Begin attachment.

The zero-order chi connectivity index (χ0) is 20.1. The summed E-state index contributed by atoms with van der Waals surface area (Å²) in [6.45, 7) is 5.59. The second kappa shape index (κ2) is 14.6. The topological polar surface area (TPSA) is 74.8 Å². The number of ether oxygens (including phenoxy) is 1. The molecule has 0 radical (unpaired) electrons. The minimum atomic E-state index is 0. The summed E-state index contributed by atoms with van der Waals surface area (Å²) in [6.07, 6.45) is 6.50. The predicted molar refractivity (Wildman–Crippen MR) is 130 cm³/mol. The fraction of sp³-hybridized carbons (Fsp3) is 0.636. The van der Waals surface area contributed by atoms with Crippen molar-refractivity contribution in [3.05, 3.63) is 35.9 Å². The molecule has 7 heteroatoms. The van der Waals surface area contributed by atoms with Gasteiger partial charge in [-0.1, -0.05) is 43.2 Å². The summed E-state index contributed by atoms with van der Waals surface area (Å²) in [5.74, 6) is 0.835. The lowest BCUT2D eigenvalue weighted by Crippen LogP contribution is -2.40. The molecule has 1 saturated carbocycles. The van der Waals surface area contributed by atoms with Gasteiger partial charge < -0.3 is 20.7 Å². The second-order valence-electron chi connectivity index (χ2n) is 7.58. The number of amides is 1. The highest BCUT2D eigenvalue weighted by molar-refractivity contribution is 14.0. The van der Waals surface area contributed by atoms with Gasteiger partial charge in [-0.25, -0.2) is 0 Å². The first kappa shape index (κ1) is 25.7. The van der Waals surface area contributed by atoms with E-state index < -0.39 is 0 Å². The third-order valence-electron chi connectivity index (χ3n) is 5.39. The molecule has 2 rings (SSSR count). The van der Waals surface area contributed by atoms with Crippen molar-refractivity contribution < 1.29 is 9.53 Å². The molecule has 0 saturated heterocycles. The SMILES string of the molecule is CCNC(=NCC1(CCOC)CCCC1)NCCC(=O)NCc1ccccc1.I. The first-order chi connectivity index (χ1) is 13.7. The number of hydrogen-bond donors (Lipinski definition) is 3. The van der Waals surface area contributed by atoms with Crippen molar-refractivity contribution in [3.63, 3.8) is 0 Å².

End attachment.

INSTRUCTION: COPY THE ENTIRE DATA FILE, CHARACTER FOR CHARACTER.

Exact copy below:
The zero-order chi connectivity index (χ0) is 20.1. The summed E-state index contributed by atoms with van der Waals surface area (Å²) in [6.45, 7) is 5.59. The second kappa shape index (κ2) is 14.6. The topological polar surface area (TPSA) is 74.8 Å². The number of ether oxygens (including phenoxy) is 1. The molecule has 0 radical (unpaired) electrons. The minimum atomic E-state index is 0. The summed E-state index contributed by atoms with van der Waals surface area (Å²) in [6.07, 6.45) is 6.50. The predicted molar refractivity (Wildman–Crippen MR) is 130 cm³/mol. The fraction of sp³-hybridized carbons (Fsp3) is 0.636. The van der Waals surface area contributed by atoms with Crippen molar-refractivity contribution in [3.05, 3.63) is 35.9 Å². The molecule has 7 heteroatoms. The van der Waals surface area contributed by atoms with Gasteiger partial charge in [-0.1, -0.05) is 43.2 Å². The summed E-state index contributed by atoms with van der Waals surface area (Å²) in [5.74, 6) is 0.835. The lowest BCUT2D eigenvalue weighted by Crippen LogP contribution is -2.40. The molecule has 1 saturated carbocycles. The van der Waals surface area contributed by atoms with Gasteiger partial charge < -0.3 is 20.7 Å². The second-order valence-electron chi connectivity index (χ2n) is 7.58. The number of amides is 1. The highest BCUT2D eigenvalue weighted by molar-refractivity contribution is 14.0. The van der Waals surface area contributed by atoms with Gasteiger partial charge in [-0.25, -0.2) is 0 Å². The first kappa shape index (κ1) is 25.7. The van der Waals surface area contributed by atoms with E-state index < -0.39 is 0 Å². The third-order valence-electron chi connectivity index (χ3n) is 5.39. The molecule has 2 rings (SSSR count). The van der Waals surface area contributed by atoms with Crippen molar-refractivity contribution < 1.29 is 9.53 Å². The molecule has 0 saturated heterocycles. The SMILES string of the molecule is CCNC(=NCC1(CCOC)CCCC1)NCCC(=O)NCc1ccccc1.I. The first-order chi connectivity index (χ1) is 13.7. The number of hydrogen-bond donors (Lipinski definition) is 3. The van der Waals surface area contributed by atoms with Crippen molar-refractivity contribution in [3.63, 3.8) is 0 Å².